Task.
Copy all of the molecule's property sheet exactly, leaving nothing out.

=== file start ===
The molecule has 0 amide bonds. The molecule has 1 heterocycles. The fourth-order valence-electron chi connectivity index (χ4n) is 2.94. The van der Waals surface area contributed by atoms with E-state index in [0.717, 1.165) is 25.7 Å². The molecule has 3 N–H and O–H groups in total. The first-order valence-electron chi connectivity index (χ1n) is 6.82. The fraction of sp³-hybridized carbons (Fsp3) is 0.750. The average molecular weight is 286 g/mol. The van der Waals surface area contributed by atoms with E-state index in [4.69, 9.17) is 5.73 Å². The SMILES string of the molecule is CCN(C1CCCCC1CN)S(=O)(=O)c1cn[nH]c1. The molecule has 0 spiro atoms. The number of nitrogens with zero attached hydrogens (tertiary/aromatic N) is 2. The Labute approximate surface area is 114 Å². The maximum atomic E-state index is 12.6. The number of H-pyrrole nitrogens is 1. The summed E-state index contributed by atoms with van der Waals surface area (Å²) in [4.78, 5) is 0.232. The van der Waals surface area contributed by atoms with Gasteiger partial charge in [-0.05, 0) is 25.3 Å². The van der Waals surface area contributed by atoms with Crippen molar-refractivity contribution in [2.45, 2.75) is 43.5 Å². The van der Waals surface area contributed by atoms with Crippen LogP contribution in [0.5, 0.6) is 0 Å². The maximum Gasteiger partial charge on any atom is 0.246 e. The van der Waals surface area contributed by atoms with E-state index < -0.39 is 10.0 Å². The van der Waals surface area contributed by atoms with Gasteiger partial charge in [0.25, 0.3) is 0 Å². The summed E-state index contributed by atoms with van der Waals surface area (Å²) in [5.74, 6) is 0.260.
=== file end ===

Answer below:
The molecule has 0 amide bonds. The molecule has 1 heterocycles. The fourth-order valence-electron chi connectivity index (χ4n) is 2.94. The van der Waals surface area contributed by atoms with E-state index in [0.717, 1.165) is 25.7 Å². The molecule has 3 N–H and O–H groups in total. The first-order valence-electron chi connectivity index (χ1n) is 6.82. The fraction of sp³-hybridized carbons (Fsp3) is 0.750. The average molecular weight is 286 g/mol. The van der Waals surface area contributed by atoms with E-state index in [4.69, 9.17) is 5.73 Å². The SMILES string of the molecule is CCN(C1CCCCC1CN)S(=O)(=O)c1cn[nH]c1. The molecule has 0 spiro atoms. The number of nitrogens with zero attached hydrogens (tertiary/aromatic N) is 2. The Labute approximate surface area is 114 Å². The maximum atomic E-state index is 12.6. The number of H-pyrrole nitrogens is 1. The summed E-state index contributed by atoms with van der Waals surface area (Å²) in [4.78, 5) is 0.232. The van der Waals surface area contributed by atoms with Gasteiger partial charge in [-0.05, 0) is 25.3 Å². The van der Waals surface area contributed by atoms with Crippen molar-refractivity contribution in [2.45, 2.75) is 43.5 Å². The van der Waals surface area contributed by atoms with Crippen LogP contribution in [0.5, 0.6) is 0 Å². The maximum Gasteiger partial charge on any atom is 0.246 e. The van der Waals surface area contributed by atoms with E-state index < -0.39 is 10.0 Å². The van der Waals surface area contributed by atoms with Gasteiger partial charge in [0.25, 0.3) is 0 Å². The summed E-state index contributed by atoms with van der Waals surface area (Å²) in [5.74, 6) is 0.260.